I recently became involved with an initiative out of Northeastern university to narrow the gender gap is STEM fields (Science, Technology, Engineering and Math). Girls GAMES aims to capture a young woman’s interest in these fields early through he use of video games, then keep them engaged as they move through school. You can read more about at Northeastern’s newsletter: http://www.northeastern.edu/news/2013/06/girls-games/
I was on the hunt for a contact’s name when I stumbled on the newsletter article. Even though I knew the goal of the project, I read the article anyway, as well as the sole comment and its reply.
The commenter was concerned that video games were the right approach for reaching girls:
“Unless things have changed dramatically since I was younger – GIRLS DON’T TYPICALLY PLAY VIDEO GAMES?!?”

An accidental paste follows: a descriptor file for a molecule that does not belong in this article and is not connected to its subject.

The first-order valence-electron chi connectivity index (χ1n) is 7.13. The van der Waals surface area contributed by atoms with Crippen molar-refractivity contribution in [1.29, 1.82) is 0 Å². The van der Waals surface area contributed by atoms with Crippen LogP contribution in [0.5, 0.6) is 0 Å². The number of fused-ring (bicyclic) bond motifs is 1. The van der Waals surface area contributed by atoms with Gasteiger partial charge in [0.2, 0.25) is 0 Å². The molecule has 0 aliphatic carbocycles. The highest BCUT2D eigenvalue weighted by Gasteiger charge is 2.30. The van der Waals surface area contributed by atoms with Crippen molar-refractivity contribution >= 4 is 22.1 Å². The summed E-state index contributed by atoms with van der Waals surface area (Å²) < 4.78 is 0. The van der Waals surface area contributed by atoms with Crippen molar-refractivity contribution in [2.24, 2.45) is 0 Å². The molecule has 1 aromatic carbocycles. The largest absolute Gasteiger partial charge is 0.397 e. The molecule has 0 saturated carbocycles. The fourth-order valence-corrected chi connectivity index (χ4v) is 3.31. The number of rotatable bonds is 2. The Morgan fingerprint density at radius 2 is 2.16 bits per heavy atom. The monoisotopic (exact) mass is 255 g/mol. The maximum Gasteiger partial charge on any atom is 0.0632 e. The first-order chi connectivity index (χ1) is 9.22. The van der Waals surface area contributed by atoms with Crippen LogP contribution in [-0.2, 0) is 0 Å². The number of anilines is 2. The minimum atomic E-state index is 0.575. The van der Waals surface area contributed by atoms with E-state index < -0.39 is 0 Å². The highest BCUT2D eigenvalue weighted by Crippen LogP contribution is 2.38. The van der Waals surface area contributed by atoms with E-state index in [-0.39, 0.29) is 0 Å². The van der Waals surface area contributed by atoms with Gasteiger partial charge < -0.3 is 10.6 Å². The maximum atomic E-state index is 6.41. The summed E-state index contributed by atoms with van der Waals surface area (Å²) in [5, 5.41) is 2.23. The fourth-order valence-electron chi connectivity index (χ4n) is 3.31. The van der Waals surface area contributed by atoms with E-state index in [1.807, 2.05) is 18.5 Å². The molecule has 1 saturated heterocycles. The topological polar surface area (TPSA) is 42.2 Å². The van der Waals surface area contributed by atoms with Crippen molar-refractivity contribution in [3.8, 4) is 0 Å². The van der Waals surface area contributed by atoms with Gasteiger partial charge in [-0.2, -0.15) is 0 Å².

Ah, there it is.
In his defense, the commenter did admit that his comment sounded chauvinistic (you think?) and that he was only speaking on console gaming, but his thoughts only echo what so many people, men and women, think – video games are for boys.
The reply to the OP was a polite, fact-filled rebuttal, and I am grateful for that. Turning this gender divide into a shouting match will not help anyone. But what will it take to move past the outdated notion that gaming is a boys club? How do we change these trends that are, at best, misinformed, and at worst, fueled by true misogyny?